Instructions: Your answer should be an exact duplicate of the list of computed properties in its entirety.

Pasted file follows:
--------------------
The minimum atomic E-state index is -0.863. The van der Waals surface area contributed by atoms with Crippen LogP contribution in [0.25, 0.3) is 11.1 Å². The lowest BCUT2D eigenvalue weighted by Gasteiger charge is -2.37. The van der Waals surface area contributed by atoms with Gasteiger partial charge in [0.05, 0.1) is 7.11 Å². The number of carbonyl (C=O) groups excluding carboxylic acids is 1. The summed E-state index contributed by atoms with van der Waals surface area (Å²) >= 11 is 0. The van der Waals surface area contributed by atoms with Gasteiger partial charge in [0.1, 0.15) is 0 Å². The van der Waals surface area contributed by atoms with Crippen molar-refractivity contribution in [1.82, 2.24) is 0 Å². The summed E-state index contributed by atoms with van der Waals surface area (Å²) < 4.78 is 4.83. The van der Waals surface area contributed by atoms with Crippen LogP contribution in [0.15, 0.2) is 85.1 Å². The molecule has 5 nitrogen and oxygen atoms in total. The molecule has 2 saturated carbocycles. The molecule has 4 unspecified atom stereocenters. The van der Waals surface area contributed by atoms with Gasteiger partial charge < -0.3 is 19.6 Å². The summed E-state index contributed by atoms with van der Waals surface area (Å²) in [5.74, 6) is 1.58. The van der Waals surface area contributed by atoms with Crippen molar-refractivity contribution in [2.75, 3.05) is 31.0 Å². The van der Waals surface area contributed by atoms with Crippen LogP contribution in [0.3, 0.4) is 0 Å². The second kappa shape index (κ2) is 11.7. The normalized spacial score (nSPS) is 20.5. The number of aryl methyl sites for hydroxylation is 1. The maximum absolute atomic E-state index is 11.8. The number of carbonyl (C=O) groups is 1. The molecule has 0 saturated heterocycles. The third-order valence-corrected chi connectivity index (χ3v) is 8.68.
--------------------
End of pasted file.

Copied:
The minimum atomic E-state index is -0.863. The van der Waals surface area contributed by atoms with Crippen LogP contribution in [0.25, 0.3) is 11.1 Å². The lowest BCUT2D eigenvalue weighted by Gasteiger charge is -2.37. The van der Waals surface area contributed by atoms with Gasteiger partial charge in [0.05, 0.1) is 7.11 Å². The number of carbonyl (C=O) groups excluding carboxylic acids is 1. The summed E-state index contributed by atoms with van der Waals surface area (Å²) >= 11 is 0. The van der Waals surface area contributed by atoms with Gasteiger partial charge in [0.1, 0.15) is 0 Å². The van der Waals surface area contributed by atoms with Crippen molar-refractivity contribution in [1.82, 2.24) is 0 Å². The summed E-state index contributed by atoms with van der Waals surface area (Å²) < 4.78 is 4.83. The van der Waals surface area contributed by atoms with Crippen LogP contribution in [0.15, 0.2) is 85.1 Å². The molecule has 5 nitrogen and oxygen atoms in total. The molecule has 2 saturated carbocycles. The molecule has 4 unspecified atom stereocenters. The van der Waals surface area contributed by atoms with Gasteiger partial charge < -0.3 is 19.6 Å². The summed E-state index contributed by atoms with van der Waals surface area (Å²) in [5.74, 6) is 1.58. The van der Waals surface area contributed by atoms with Crippen molar-refractivity contribution in [2.75, 3.05) is 31.0 Å². The van der Waals surface area contributed by atoms with Crippen LogP contribution in [0.3, 0.4) is 0 Å². The second kappa shape index (κ2) is 11.7. The normalized spacial score (nSPS) is 20.5. The number of aryl methyl sites for hydroxylation is 1. The maximum absolute atomic E-state index is 11.8. The number of carbonyl (C=O) groups is 1. The molecule has 0 saturated heterocycles. The third-order valence-corrected chi connectivity index (χ3v) is 8.68.